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What to Do If you Hook a Seabird While Fishing

Latisha Martin and Lorraine Callwood, summer staff of the Jost Van Dyke Preservation Society, work to bandage the wing of a frigatebird that had been deformed by a fishing hook. The bird in the photo was later euthanized after a veterinarian determined that his wing could not be reset. Photo by Susan Zaluski
Latisha Martin and Lorraine Callwood, summer staff of the Jost Van Dyke Preservation Society, work to bandage the wing of a frigatebird that had been deformed by a fishing hook. The bird in the photo was later euthanized after a veterinarian determined that his wing could not be reset. Photo by Susan Zaluski

On a remote windward shore in the British Virgin Islands, 500-600 pairs of Magnificent Frigatebirds (Fregata magnificens) nest together, helping to form the third largest seabird colony in the Caribbean and the only frigatebird colony within two hundred miles. One of the most iconic of Virgin Islands seabirds, these scissor-tailed animals, known locally as ‘Man O’ War’, can be seen soaring effortlessly above the sea, performing aeronautic acrobatic stunts and swooping about with great agility and speed.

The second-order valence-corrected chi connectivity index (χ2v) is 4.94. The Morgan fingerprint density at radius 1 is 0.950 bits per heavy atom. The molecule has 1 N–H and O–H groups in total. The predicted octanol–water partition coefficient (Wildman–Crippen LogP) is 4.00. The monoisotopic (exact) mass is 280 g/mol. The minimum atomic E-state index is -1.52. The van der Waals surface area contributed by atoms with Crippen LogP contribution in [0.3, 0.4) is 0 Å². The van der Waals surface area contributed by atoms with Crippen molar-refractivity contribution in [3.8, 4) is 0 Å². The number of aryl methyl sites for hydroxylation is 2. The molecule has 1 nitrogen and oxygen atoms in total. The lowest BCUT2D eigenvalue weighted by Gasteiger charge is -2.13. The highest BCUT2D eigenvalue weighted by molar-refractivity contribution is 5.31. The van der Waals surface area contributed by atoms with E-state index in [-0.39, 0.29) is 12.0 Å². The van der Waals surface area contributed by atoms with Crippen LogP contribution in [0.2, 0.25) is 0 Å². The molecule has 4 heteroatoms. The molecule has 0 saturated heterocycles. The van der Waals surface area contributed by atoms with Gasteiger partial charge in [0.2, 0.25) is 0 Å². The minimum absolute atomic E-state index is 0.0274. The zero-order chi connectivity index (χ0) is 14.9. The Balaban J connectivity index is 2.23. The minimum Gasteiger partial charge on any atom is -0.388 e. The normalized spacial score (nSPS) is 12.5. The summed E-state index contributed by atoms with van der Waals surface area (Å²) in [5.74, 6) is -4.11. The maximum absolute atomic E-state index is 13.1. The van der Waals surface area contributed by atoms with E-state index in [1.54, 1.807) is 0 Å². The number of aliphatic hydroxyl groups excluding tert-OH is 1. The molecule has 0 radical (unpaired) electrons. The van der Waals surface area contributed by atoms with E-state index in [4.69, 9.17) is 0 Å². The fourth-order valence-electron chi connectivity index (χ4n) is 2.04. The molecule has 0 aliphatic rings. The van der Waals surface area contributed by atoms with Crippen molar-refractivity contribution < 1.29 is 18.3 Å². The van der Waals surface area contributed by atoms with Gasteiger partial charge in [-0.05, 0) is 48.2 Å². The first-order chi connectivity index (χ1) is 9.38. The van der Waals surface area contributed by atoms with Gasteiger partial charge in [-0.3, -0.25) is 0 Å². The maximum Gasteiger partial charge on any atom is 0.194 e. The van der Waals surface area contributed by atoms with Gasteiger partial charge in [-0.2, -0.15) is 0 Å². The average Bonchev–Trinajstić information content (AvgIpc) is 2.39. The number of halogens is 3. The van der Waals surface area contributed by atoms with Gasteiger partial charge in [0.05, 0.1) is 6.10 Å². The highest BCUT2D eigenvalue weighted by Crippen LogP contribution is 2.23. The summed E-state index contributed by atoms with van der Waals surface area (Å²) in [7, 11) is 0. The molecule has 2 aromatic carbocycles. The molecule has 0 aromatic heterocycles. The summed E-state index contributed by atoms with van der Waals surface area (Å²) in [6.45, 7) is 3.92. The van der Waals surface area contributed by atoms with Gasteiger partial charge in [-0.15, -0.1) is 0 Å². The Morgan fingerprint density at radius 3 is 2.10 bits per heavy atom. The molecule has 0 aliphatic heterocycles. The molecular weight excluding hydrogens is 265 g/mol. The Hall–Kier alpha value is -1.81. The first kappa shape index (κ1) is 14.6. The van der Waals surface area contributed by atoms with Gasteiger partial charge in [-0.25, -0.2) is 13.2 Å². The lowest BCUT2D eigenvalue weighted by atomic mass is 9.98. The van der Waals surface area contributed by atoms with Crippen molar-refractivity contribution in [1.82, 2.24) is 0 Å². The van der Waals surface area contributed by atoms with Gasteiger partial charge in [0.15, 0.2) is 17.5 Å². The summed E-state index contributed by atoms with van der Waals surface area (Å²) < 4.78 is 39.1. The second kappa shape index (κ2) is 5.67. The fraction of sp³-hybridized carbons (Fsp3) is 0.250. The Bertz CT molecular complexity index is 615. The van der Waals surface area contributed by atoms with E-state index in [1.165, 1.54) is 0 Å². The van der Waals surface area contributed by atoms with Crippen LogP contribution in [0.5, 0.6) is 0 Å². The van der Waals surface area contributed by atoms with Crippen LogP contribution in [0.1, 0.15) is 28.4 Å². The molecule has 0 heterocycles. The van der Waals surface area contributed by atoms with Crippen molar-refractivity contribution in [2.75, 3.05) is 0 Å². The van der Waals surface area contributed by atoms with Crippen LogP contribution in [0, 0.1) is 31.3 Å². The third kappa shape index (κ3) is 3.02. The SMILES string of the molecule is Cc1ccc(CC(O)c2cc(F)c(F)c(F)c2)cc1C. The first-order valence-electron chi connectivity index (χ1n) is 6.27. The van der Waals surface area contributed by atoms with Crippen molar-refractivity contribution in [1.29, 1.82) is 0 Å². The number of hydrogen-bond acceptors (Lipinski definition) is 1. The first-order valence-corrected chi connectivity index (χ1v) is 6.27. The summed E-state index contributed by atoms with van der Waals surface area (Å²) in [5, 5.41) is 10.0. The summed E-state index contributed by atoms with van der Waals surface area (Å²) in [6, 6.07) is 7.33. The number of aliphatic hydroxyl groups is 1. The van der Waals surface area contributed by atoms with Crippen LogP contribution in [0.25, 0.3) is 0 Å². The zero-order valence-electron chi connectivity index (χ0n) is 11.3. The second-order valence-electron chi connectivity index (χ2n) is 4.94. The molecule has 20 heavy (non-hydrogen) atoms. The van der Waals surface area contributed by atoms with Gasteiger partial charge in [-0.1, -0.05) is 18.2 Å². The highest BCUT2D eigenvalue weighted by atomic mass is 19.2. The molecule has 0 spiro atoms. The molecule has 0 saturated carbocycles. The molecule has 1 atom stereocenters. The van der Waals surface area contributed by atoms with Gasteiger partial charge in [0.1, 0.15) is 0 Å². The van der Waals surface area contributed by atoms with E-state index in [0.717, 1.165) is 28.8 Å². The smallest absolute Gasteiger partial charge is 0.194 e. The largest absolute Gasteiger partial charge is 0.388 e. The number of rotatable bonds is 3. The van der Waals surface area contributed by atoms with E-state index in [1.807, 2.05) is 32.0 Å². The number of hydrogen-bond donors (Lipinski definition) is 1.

With an impressive seven-foot wingspan, these nimble birds are sometimes known to steal food from other unsuspecting birds in mid-flight, a type of animal behavior known as kleptoparasitism. However, unique nesting habits and biology compound the situation for the Magnificent Frigatebird. Firstly, frigatebirds’ habits of eating ‘on the wing’ put them at a heightened risk of falling victim to lures skimming along the surface of the water. In the modern world, this skill may also help contribute to their demise, as it is sometimes a brightly colored plastic cap or artificial fishing lure which captures their attention. From high in the sky, the frigatebird plummets, racing skillfully at this artificial (and potentially deadly) catch.